Penn State men's basketball is in an intriguing spot entering this season, should one happen.
The Lions seek to build on a 21-win season that included 11 Big Ten victories, their second-highest conference total in school history. But the Lions also face an uphill climb in a stacked Big Ten.
After the beginning of the COVID-19 pandemic derailed its certain NCAA tournament bid, Penn State turned toward creating new momentum in 2020. The Lions will have to do that without Lamar Stevens, the second-leading scorer in program history, and forward Mike Watkins.
Penn State does return two All-Big Ten players in Jamari Wheeler and Myreon Jones and brings in five promising freshmen. In addition, Penn State announced in July that 6-8 forward Abtou Tsimbila had signed his grant-in-aid and will be eligible for the upcoming season.
Further, the Lions have some recruiting energy, having received its third commitment recently for the class of 2021. Center Elijah Hutchins-Everett, a four-star prospect according to ESPN, became the third player to join the recruiting class.
Hutchins-Everett, a New Jersey native who plays at Putnam (Ct.) Science Academy, also had offers from Villanova, Miami and DePaul and adds size to a Penn State roster that needs it. ESPN ranks Hutchins-Everett as the nation's No. 17 center.
That said, Penn State is looking up at plenty of Big Ten teams. Sports Illustrated's Molly Geary placed Penn State 12th in the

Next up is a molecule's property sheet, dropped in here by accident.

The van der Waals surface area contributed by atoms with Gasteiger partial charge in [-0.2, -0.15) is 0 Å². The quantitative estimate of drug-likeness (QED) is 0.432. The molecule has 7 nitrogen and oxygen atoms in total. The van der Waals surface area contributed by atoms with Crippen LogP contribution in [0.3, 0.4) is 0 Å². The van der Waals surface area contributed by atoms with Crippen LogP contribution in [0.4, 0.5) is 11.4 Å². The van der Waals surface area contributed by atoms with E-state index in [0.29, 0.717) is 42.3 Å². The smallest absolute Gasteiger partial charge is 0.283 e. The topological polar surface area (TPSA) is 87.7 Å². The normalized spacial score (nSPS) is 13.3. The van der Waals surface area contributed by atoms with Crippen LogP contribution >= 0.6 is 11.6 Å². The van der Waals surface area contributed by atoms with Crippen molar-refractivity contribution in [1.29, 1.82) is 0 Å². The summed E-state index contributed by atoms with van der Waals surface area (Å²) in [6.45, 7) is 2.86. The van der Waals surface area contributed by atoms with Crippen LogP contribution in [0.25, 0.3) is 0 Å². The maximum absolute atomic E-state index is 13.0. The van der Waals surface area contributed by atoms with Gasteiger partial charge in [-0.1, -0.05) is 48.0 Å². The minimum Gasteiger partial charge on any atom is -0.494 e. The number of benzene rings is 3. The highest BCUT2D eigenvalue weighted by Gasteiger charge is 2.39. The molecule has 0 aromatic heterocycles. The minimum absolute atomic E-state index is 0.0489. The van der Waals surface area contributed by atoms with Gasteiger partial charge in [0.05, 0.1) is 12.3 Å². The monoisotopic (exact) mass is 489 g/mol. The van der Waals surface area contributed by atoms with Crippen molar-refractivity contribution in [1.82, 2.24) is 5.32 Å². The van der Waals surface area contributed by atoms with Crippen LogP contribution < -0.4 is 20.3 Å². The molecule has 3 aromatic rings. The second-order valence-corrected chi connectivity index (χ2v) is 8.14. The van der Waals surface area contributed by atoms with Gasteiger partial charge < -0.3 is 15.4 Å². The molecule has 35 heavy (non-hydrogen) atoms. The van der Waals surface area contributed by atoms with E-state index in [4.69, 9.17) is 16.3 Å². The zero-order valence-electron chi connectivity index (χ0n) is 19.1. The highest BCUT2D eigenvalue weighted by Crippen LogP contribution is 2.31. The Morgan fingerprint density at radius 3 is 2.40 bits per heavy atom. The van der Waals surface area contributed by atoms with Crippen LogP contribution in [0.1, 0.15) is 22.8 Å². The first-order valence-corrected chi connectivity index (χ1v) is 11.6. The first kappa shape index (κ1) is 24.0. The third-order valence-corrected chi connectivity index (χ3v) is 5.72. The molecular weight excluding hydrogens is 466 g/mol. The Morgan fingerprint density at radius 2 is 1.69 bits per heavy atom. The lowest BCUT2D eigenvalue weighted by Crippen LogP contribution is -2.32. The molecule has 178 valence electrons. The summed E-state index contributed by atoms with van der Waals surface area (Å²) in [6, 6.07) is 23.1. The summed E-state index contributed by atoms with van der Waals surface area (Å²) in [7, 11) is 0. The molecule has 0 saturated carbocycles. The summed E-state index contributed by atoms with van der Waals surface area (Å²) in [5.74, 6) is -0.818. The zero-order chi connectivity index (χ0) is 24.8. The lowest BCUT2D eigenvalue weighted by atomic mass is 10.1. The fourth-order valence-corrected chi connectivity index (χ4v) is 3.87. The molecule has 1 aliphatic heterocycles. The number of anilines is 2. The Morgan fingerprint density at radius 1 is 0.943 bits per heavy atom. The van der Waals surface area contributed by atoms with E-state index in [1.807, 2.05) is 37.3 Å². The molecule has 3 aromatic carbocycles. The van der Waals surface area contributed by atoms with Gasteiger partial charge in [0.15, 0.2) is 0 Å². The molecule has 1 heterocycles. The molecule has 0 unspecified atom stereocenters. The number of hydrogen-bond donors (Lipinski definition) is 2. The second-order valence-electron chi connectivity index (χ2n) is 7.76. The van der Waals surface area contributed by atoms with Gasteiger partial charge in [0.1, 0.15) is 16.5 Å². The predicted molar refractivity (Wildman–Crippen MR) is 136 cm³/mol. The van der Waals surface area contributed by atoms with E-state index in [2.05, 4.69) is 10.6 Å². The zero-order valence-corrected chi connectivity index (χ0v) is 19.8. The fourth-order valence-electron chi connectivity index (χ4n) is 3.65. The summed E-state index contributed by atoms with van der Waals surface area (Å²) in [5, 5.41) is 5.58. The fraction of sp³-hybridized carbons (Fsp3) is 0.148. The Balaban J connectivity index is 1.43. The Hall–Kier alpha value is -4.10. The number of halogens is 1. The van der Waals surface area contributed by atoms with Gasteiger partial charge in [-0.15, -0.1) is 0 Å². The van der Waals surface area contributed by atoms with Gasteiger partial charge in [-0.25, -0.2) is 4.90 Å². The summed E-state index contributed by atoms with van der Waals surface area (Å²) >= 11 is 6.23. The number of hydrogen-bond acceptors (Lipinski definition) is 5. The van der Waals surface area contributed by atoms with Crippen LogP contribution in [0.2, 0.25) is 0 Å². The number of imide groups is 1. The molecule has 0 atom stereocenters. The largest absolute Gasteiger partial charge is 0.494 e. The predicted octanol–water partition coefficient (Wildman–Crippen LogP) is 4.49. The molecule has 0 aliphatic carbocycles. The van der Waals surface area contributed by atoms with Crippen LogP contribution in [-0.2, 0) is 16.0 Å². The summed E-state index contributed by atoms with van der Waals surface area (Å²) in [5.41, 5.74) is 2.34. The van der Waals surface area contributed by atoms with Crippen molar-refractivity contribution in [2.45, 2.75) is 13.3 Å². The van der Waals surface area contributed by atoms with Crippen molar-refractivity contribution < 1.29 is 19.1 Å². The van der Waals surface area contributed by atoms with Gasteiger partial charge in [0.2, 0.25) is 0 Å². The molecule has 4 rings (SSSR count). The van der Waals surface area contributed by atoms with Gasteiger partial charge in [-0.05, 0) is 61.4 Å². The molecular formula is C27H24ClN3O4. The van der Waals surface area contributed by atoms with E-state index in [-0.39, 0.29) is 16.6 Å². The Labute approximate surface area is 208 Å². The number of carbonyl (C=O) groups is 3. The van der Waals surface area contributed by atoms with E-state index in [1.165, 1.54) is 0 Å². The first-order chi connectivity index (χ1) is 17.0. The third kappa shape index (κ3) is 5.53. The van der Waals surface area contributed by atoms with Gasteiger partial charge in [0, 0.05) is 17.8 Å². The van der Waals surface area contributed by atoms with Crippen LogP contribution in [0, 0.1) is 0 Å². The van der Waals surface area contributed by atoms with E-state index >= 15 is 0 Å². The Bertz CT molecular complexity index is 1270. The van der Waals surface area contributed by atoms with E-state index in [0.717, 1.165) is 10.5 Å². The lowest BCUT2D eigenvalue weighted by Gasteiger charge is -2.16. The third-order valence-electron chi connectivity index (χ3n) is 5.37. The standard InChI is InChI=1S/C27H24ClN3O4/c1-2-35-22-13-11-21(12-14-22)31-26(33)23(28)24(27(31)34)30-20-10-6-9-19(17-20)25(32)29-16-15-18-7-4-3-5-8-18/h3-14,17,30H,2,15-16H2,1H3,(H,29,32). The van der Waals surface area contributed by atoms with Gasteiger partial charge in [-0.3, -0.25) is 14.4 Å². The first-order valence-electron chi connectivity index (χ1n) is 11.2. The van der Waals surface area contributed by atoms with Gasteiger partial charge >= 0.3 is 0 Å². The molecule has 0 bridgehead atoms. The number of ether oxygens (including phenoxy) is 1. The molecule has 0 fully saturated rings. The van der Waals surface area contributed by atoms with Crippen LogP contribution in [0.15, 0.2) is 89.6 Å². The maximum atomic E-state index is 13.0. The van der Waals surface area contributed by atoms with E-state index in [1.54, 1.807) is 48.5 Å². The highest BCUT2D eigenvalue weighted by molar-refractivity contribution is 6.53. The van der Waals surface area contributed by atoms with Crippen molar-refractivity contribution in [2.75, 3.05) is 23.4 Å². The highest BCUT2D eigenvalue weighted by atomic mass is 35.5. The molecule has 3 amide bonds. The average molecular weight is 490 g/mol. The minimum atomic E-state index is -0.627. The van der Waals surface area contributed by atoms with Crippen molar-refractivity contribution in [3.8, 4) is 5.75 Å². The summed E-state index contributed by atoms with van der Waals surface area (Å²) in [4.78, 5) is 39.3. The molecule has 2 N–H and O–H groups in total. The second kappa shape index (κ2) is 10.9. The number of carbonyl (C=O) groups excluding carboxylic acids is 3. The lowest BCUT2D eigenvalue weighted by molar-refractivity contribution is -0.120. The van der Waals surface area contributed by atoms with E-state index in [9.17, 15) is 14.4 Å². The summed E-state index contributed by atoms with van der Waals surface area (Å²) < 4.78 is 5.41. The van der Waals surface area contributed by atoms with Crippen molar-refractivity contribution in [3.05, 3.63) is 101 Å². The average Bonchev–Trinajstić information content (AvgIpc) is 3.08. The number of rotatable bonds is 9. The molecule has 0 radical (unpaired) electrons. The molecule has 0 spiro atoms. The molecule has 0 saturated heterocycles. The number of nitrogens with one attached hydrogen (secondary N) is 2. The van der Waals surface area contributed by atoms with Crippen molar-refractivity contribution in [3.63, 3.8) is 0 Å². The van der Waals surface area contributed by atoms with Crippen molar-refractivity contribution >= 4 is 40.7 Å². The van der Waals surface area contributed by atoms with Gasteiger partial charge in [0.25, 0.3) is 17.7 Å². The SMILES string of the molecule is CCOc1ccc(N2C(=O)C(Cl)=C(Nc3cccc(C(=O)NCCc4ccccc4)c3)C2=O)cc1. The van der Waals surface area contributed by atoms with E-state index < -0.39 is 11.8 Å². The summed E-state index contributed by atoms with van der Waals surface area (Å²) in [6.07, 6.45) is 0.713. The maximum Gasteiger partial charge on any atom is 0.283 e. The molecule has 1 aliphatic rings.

, a spot reflective more of the conference's depth than Penn State's roster. Writes Geary...
12. Penn State: This ranking feels a bit unfair to the Nittany Lions, but such is life in a conference as good as the Big Ten. The graduation of Lamar Stevens and Mike Watkins leaves a concerning size void down low, and the returning core will need to prove it has a lead guy or two among it for this team to make noise. Big Ten All-Defensive Team selection Jamari Wheeler is back in what should be another athletic and defensively stingy PSU backcourt, but keep an eye on junior guard Myreon Jones, who shot 40.3% from three last season and has definite breakout potential.
More important, though, is whether a season can get underway. According to CBS Sports, the NCAA is modeling four options for a 2020-21 season, with a start date as late as December. The NCAA even could move basketball into January if necessary.
Some in college basketball also have floated the idea of creating a modified bubble for teams, sequestering them either separately or in pods. Penn State Athletic Director Sandy Barbour said recently that the NCAA has met with NBA officials to discuss the league's bubble format in Orlando.
But Barbour is wary of transferring that format to college basketball.
"The NCAA has looked at it potentially for the tournament," Barbour said. "I think that potentially could be something that might be viable. But again [regarding a full-season bubble], we're trying to have an in-residence [experience] for all of our students, and our student-athletes are part of that, so that includes being in State College."
What are your expectations for Penn State men's basketball this season? Let us know in the comments.
Get the latest Penn State news by joining the community. Click "Follow" at the top right of our AllPennState page. Mobile users click the notification bell. And please follow AllPennState on Twitter @MarkWogenrich.